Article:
In 2011, Steve Fox was elected to the 36th Assembly District in a nail biter victory. I served as a consultant on that winning campaign but, unknown to those who served on that campaign, it would be a one-time victory.
During this first term, Mr. Fox was accused of sexual harassment by former employees of his law practice. Assembly Speaker Jong Perez approved a negotiated settlement. But times changed and with the arrival of the Me-Too movement, many voters came to see the settlement as evidence of guilt.
Shortly after his election, two competing Democrat factions formed in the Antelope Valley and each faction fought for power and influence. Mr. Fox aligned himself with one faction and as such, alienated himself from those aligned with the other faction. This dichotomy currently exists with no signs of diminishing. To many voters not involved in Democratic politics in the Antelope Valley, this is hidden.
It is essential that any consultant, or operative, be aware of the dynamics and navigate these treacherous waters for a positive Democratic Party result.
Ken Mann, Lancaster City Councilman
Case Study 2
Working Across the Isle
As Regional Primary Contact Staff for the California Teachers Association in the Lancaster California Office. Ken was a first-time candidate for Lancaster City Council and endorsed by the Teachers Association of Lancaster, one of the union chapters part of my chapter load.
Although I was a Democrat, I never hesitated to consult on his campaign for two reasons:
1) It was part of my job, 2) I knew him personally from membership Antelope Valley Chamber of Commerce and my presidency of the Antelope Valley Community Labor Coalition. It was my belief, as it is still today, that because we live in a two party political system in the United States, it is essential that we make and have relationships with those on the other side of the isle in order to do the work the voters task us to do.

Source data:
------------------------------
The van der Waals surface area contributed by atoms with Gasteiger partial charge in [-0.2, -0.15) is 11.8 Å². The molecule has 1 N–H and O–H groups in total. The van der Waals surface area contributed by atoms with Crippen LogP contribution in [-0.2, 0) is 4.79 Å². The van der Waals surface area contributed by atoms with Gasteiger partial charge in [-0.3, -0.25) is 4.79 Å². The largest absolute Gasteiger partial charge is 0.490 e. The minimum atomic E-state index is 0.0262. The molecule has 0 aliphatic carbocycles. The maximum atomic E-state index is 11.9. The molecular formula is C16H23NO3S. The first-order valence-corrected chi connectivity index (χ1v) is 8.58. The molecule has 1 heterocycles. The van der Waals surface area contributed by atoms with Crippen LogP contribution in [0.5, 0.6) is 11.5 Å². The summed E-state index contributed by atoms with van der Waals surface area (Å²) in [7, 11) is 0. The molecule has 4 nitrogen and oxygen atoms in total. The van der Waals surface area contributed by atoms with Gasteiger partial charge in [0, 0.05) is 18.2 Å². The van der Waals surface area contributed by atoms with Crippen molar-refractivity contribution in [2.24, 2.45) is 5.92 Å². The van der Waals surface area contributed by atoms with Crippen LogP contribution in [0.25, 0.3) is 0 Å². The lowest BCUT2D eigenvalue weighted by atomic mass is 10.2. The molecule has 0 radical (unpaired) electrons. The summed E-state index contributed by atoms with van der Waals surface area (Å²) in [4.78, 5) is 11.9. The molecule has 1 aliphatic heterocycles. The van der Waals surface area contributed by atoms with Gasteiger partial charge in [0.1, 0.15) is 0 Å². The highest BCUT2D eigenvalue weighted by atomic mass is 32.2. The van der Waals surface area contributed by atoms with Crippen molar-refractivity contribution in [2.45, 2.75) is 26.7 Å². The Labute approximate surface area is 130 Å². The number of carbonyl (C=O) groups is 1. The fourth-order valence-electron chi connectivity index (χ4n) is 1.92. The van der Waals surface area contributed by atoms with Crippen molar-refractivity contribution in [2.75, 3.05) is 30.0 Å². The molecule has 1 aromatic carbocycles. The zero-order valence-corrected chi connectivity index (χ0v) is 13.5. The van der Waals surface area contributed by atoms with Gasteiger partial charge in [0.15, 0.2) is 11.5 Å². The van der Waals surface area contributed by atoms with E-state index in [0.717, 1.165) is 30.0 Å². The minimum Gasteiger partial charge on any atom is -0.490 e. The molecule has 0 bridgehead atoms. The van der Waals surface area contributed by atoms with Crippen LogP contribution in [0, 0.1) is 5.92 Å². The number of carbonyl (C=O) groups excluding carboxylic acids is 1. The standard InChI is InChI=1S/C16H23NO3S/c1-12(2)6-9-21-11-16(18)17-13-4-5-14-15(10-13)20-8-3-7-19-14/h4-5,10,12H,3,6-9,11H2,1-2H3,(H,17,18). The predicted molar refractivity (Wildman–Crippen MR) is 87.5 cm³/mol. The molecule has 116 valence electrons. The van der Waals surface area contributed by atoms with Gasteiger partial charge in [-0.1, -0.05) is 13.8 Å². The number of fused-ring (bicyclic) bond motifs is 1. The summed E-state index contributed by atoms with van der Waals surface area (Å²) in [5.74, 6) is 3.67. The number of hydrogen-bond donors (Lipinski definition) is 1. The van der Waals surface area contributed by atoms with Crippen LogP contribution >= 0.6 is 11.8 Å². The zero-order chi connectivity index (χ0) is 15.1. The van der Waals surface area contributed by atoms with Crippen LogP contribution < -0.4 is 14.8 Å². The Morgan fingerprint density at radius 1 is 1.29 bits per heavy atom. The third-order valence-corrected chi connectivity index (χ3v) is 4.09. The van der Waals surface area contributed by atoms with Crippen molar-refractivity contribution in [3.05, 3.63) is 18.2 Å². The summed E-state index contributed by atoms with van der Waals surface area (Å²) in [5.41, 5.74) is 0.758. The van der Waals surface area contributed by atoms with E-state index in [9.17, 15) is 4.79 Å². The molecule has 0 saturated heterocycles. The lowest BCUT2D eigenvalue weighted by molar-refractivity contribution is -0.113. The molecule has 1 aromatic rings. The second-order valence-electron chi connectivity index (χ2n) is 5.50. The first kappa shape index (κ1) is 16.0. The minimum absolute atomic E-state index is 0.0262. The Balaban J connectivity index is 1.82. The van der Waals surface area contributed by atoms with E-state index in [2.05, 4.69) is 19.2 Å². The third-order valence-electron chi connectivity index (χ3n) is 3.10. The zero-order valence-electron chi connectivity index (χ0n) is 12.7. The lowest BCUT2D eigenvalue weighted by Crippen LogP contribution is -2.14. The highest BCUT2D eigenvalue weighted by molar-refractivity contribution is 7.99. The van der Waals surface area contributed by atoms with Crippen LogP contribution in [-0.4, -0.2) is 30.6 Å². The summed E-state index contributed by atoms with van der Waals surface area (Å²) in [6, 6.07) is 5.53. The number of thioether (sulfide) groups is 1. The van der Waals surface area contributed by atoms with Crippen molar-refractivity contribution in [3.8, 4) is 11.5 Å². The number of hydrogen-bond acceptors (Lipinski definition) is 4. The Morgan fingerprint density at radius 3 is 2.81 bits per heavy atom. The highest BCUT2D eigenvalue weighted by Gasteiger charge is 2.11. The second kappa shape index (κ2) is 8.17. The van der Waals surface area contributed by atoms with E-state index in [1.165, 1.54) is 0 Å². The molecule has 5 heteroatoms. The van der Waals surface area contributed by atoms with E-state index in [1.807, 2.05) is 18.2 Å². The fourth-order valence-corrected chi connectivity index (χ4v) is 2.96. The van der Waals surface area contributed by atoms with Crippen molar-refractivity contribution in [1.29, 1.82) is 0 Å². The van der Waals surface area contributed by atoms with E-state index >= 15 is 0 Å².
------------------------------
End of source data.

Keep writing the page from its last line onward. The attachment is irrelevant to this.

I wholeheartedly immersed myself in his campaign from start to victorious end.
Cheryl Brown, 47th Assembly District
Case Study 3
Working with Non-Endorsed Candidates
This is an examination of steps taken when working with candidates not endorsed by labor unions.
In this case, Cheryl Brown was not endorsed by the California Teachers Association, my employer. It must be noted that any consultation with the candidate or their committee must be done before the labor union completes its endorsement process and, upon the endorsing of another candidate, all collaboration and communications must stop.
In this case, prior to endorsement, work was done on honing and refining her education message on behalf of the candidate. This situation is not uncommon in the top two primary system in California. In Democratic districts, it is often two Democrats vying for the elected position. Depending on one’s affiliation, those waters must be managed perilously.